Bush makes abstinence the only option in Africa

Tamar Adams: The Bush Administration promised billions for Africa to fight AIDS with a caveat, they had to promote abstinence with it.
This post originally appeared on RH Reality Check

Standing in a gilded stateroom in London's Westminster Palace was a slight young woman from Kenya named Juliet Awuor, preparing to tell her story to members of Parliament, heads of British and international NGOs and the press. It was early March and Population Action International's latest documentary--Abstaining from Reality: U.S. Restrictions on HIV Prevention--was making its worldwide premiere in the U.K, followed by events in the Parliaments of Denmark and Sweden. Juliet, who never in her 24 years had left Kenya, had bravely flown to London so she could share her story of contracting HIV the very first time she had sex because neither she nor her boyfriend knew how to use a condom.

Filmed last summer in Kenya and Uganda by former PAI staffer and current National Geographic filmmaker Daniele Anastasion and produced by PAI's Sr. Policy Research Analyst Wendy Turnbull, Abstaining from Reality provides a snapshot of the Bush administration's abstinence-only approach to HIV prevention as part of its global HIV/AIDS assistance. The nine-minute documentary examines how these ideologically-driven programs are actually endangering the lives of the people they're supposed to be protecting. With the recent resignation of Ambassador Randall Tobias as USAID administrator and the upcoming reauthorization hearings on PEPFAR (President's Emergency Plan for AIDS Relief), the film has unexpected urgency and poignancy.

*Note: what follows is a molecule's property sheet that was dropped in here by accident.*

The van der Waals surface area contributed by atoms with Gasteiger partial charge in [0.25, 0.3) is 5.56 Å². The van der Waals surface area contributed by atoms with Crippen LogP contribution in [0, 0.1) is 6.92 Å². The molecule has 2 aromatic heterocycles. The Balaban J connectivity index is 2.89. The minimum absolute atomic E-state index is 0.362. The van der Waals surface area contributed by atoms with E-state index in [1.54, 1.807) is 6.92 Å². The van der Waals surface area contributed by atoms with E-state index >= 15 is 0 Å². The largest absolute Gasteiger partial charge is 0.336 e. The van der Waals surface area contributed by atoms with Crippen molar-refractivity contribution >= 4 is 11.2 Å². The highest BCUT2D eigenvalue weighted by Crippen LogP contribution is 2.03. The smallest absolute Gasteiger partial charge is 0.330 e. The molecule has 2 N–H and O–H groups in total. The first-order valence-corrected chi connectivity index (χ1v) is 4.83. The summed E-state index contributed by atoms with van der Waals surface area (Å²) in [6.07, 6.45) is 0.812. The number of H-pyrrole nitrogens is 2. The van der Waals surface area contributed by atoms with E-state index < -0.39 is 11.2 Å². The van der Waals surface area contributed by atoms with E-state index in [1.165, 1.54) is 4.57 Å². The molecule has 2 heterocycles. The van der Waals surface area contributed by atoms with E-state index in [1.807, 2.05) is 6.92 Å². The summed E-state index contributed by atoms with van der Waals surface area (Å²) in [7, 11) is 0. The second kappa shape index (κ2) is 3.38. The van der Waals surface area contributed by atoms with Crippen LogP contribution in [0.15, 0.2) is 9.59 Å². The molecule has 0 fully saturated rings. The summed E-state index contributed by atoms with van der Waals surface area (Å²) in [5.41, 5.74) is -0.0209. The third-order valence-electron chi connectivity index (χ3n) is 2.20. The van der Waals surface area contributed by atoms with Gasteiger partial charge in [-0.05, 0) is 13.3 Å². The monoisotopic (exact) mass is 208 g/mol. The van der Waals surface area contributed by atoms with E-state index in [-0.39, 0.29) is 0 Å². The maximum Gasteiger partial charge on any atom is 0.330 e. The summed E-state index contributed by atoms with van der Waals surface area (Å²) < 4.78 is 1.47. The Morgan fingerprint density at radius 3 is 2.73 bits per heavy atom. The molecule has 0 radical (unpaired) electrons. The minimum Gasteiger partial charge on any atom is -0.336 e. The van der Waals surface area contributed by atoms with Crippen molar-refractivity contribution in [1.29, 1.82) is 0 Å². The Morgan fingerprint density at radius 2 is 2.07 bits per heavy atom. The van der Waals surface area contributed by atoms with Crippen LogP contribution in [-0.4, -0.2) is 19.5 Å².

Juliet recalls watching her life story onscreen in London: "As I watched the documentary for the first time, I felt like crying all over again but I kept saying to myself that I'm through with crying. I felt so honored to be in Parliament with all those people watching my story." The film's depiction of government-funded programs that emphasize abstinence for young people and faithfulness for married couples left many Europeans in tears.

Now PAI is launching the film in the United States, beginning with an event on Capitol Hill on May 15. Working with partner organizations including SIECUS, amfAR, Planned Parenthood Golden Gate,IWHC, San Francisco AIDS Foundation and many others, PAI will take the film to New York City, San Francisco and Ottawa in the coming weeks. Although Juliet was denied a visa to visit the United States, she will attend the screening in Canada.

Rosemarie Muganda Onyando, Director of the Centre for the Study of Adolescence in Kenya, and a key commentator in the documentary, will be speaking at all of the U.S. events. In the film, Rosemarie says, "To strictly say abstinence only is like walking into a hospital ward and having all these patients with different ailments and saying, 'Okay, this is a prescription, it is the same prescription for all of you.'"

Few people who have seen the film have not been moved by Juliet's story and by the urgent need to eliminate the abstinence-only approach that is clearly undermining efforts to prevent HIV transmission. In Europe, several people asked us, "Why does the U.S. government insist on these flawed policies?" It will be interesting to see how U.S. audiences react. There is power in showing a human face when talking about policies.
Tamar Abrams is director of communications for Population Action International. She has over 25 years' experience as a TV producer, magazine editor, reporter and in strategic communications work for nonprofits and foundations. At the International AIDS Conference, she is co-leader of the Communications Working Group of the Caucus for Evidence-Based Prevention.
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